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article imageSpanish priest flamenco dances from the pulpit (Video)

By Anne Sewell     Jul 28, 2014 in Odd News
For those who think the Catholic church is, well, a bit stuffy, news comes from the southern Spanish city of Málaga of a flamenco dancing priest, attracting new followers to his church in an unusual way.
José Planas Moreno, 66, is known as Father Pepe to his parishioners and is no ordinary and everyday Roman Catholic priest.
Recently interviewed by the local daily newspaper, Diario Sur, Moreno said, “They say if you pray singing its worth two prayers, so if you pray while dancing it must be worth three.”
What Father Pepe does to attract new visitors to his church is to challenge female churchgoers to a literal flamenco face-off, and he does it so well, as can be seen in the video above.
The video was uploaded to YouTube on July 23, and so far the comments are positive, ranging from "Me encanto. Fabuloso!" (I love it. Fabulous!) to "Olé Pepe con tu arte en la parroquia viva tu" (Bravo Pepe, with your art you keep the parish alive).
Spain used to be a devoutly religious country, but these days things are changing. In 2010, a government study run by CIS showed that 50 percent of the country’s young people no longer considered themselves Catholic. Even the church itself admits that only about 15 percent of Catholics regularly attend mass.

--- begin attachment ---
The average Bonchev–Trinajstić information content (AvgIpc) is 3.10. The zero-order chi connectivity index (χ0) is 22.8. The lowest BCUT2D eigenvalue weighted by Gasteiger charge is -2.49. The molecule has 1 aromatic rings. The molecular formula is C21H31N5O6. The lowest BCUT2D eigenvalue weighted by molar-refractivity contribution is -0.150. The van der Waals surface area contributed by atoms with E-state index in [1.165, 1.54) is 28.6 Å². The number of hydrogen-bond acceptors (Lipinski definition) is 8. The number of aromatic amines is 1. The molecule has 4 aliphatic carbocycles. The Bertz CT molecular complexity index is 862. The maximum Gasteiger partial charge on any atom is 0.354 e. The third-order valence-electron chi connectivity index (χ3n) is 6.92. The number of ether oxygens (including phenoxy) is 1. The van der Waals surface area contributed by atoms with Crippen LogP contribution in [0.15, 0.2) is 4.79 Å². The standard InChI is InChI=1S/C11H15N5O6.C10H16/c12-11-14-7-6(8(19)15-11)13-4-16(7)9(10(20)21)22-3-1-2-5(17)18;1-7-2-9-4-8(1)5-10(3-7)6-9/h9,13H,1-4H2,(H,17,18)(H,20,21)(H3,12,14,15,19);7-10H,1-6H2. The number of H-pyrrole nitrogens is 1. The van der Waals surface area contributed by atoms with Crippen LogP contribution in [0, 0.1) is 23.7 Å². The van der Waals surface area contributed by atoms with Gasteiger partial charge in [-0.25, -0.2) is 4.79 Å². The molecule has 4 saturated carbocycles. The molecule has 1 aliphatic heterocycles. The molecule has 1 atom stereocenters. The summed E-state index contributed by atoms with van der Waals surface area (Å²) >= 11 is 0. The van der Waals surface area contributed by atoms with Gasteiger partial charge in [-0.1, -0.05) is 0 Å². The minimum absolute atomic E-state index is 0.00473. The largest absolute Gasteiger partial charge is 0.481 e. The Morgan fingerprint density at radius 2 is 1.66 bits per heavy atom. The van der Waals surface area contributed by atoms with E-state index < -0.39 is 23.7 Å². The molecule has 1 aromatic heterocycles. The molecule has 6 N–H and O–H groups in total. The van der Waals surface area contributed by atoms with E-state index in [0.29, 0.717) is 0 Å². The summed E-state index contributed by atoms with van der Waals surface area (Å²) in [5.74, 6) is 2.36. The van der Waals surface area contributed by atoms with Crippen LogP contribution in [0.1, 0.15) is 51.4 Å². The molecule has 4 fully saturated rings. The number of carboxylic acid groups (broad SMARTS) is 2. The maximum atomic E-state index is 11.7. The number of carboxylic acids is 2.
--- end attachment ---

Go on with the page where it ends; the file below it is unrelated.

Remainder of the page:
However, Father Pepe, born to a gypsy mother, was one of 3,000 "gitanos" who danced for Pope John Paul II back in 1997 to celebrate the beatification of the patron saint of Romany people: Ceferino Giménez Malla.
He now offers much more than the traditional Catholic church services, which are unpopular with the average Spaniard as being outdated and old-fashioned. He has brought back fun, life and interest to the church.
Speaking of the "Sevillanas" (a Spanish dance with its roots in flamenco) that he dances, he says, “I love it, it brings me closer to God.”
"All the women are waiting to see who comes out to dance with me and there is always someone who does," he added.
While on the whole, Father Pepe's dancing appears to be a positive influence, an additional video of the dancing below drew more negative comments, such as "This is not the place":
Spanish sources:
Diario Sur 1
Diario Sur 2
More about flamenco, sevillanas, Catholic priest, Father pepe, Malaga
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